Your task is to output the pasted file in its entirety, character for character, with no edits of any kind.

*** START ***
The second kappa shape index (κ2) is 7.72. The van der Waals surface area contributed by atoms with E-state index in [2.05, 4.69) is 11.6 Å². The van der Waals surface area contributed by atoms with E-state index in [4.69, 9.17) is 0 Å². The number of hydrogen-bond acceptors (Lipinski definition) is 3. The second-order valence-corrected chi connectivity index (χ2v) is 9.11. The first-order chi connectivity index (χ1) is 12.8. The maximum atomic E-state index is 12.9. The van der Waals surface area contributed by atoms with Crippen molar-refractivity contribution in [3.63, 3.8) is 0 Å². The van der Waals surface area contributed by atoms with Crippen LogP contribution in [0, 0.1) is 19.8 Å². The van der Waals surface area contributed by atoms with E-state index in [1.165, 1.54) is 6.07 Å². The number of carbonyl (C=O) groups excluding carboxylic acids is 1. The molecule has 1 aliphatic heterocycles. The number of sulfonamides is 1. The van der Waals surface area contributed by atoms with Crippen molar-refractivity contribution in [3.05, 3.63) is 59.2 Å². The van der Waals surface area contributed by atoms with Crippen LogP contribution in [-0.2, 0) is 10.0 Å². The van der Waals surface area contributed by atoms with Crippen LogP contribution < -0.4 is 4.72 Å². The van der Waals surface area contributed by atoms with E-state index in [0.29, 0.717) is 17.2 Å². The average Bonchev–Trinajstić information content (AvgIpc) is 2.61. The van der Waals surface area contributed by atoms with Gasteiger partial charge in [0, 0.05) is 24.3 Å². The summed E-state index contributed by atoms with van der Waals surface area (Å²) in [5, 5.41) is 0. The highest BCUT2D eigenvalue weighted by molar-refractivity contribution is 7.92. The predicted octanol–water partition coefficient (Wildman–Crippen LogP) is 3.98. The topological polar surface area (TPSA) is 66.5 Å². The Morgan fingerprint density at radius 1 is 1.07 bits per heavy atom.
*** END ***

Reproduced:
The second kappa shape index (κ2) is 7.72. The van der Waals surface area contributed by atoms with E-state index in [2.05, 4.69) is 11.6 Å². The van der Waals surface area contributed by atoms with E-state index in [4.69, 9.17) is 0 Å². The number of hydrogen-bond acceptors (Lipinski definition) is 3. The second-order valence-corrected chi connectivity index (χ2v) is 9.11. The first-order chi connectivity index (χ1) is 12.8. The maximum atomic E-state index is 12.9. The van der Waals surface area contributed by atoms with Crippen molar-refractivity contribution in [3.63, 3.8) is 0 Å². The van der Waals surface area contributed by atoms with Crippen LogP contribution in [0, 0.1) is 19.8 Å². The van der Waals surface area contributed by atoms with E-state index in [1.165, 1.54) is 6.07 Å². The number of carbonyl (C=O) groups excluding carboxylic acids is 1. The molecule has 1 aliphatic heterocycles. The number of sulfonamides is 1. The van der Waals surface area contributed by atoms with Crippen molar-refractivity contribution in [3.05, 3.63) is 59.2 Å². The van der Waals surface area contributed by atoms with Crippen LogP contribution in [-0.2, 0) is 10.0 Å². The van der Waals surface area contributed by atoms with Crippen LogP contribution < -0.4 is 4.72 Å². The van der Waals surface area contributed by atoms with E-state index in [0.29, 0.717) is 17.2 Å². The average Bonchev–Trinajstić information content (AvgIpc) is 2.61. The van der Waals surface area contributed by atoms with Gasteiger partial charge in [0, 0.05) is 24.3 Å². The summed E-state index contributed by atoms with van der Waals surface area (Å²) in [5, 5.41) is 0. The highest BCUT2D eigenvalue weighted by molar-refractivity contribution is 7.92. The predicted octanol–water partition coefficient (Wildman–Crippen LogP) is 3.98. The topological polar surface area (TPSA) is 66.5 Å². The Morgan fingerprint density at radius 1 is 1.07 bits per heavy atom.